While Carrier IQ denies, FBI on smartphone spies

(AFP Photo / Sam Yeh)
“Spy-software” developer Carrier IQ blames network operators, phone manufacturers and a bug for scandalous data recording, and denies passing info to the FBI. Meanwhile, the FBI says Carrier IQ files are used for “law enforcement proceedings.”

A video showing a Carrier IQ software package – IQ Agent – installed on an Android smartphone, reading private text messages and online search requests, recording keystrokes and sending the information back “somewhere”, caused uproar in the media and among smartphone users. 

The video has been posted online by an Android app developer from Connecticut. Trevor Eckhart, 25, has published what he says is conclusive proof that millions of handsets are secretly monitoring every action of the user.

The controversy surrounding the issue resulted in a barrage of media articles, online discussions and a request from Senator Al Franken to clarify what is it the company is actually doing. All this time, Carrier IQ kept saying that their sole purpose is to provide Network Operators with diagnostic services that help them identify how their networks, and devices on it, are performing.

All the conspiracy theories surrounding the previously unknown company forced Carrier IQ to publish a 19-page report explaining “what Carrier IQ does and does not do”. In the process, the report has also effectively blamed network providers and handsets manufacturers for the slip-up.

“Our investigation of Trevor Eckhart’s video indicates that location, key presses, SMS and other information appears in log files as a result of debug messages from pre-production handset manufacturer software,” reads the statement. “Specifically, it appears that the handset manufacturer software’s debug capabilities remained ‘switched on’ in devices sold to customers.”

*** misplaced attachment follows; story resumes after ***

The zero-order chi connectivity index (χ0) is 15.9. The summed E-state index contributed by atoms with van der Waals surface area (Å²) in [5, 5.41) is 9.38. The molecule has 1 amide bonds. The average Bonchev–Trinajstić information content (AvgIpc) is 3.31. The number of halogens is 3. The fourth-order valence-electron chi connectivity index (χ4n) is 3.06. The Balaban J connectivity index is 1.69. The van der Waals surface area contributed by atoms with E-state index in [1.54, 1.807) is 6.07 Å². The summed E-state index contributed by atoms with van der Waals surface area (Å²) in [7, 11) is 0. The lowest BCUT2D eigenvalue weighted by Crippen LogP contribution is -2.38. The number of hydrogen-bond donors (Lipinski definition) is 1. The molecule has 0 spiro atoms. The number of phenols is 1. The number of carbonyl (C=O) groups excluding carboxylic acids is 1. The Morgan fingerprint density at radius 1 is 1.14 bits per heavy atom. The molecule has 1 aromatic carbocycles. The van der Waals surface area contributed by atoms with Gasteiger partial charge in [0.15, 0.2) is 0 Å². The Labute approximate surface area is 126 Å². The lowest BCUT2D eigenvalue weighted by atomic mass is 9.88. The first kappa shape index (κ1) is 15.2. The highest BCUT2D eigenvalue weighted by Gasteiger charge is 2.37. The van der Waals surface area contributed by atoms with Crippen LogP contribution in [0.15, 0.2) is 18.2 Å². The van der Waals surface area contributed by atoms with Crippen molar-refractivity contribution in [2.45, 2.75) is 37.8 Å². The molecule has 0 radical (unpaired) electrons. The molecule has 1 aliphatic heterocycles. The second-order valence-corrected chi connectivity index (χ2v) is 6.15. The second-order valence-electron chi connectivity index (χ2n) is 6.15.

Carrier IQ has also admitted to finding a bug in their own software that “in some unique circumstances, such as when a user receiver an SMS during a call,” might collect the said text in the IQ Agent installed on the phone. However it denied decoding those messages or passing them on to third parties.

Addressing the keystrokes recording problem, the report says “what was shown in the video demonstrated keystrokes and SMS being written to Android log files, not stored by the IQ Agent.”

FBI refuses enquiry

However, a Freedom of Information Act request has been submitted through public information service MuckRock asking for any manuals, documents or other written guidance used to access or analyze data gathered by programs developed or deployed by Carrier IQ.

“The existence of Carrier IQ's software was recently disclosed and has immediate ramifications on constitutionally protected privacy rights,” the request read.

The FBI promptly responded with a denial, stating it did have responsive documents, but they were exempt under a provision that covers materials that, if disclosed, might reasonably interfere with an ongoing investigation.

Michael Morisy, a journalist that submitted the request, wrote on MuckRock that it is still unclear “whether the FBI used Carrier IQ's software in its own investigations, whether it is currently investigating Carrier IQ, or whether it is some combination of both.” 

“The response would seem to indicate at least the former, since the request was specifically for documents related directly to accessing and analyzing Carrier IQ data,” he writes.

Morisy believes this is not unlikely given the recent uproar over the documents obtained by The Wall Street Journal in November that show US intelligence community’s reliance on third-party vendors when it comes to surveillance technology.

The techniques described in the 200-plus marketing documents include hacking tools that enable governments to break into people’s computers and cellphones, and "massive intercept" gear that can gather all internet communications in a country, reports The Wall Street Journal.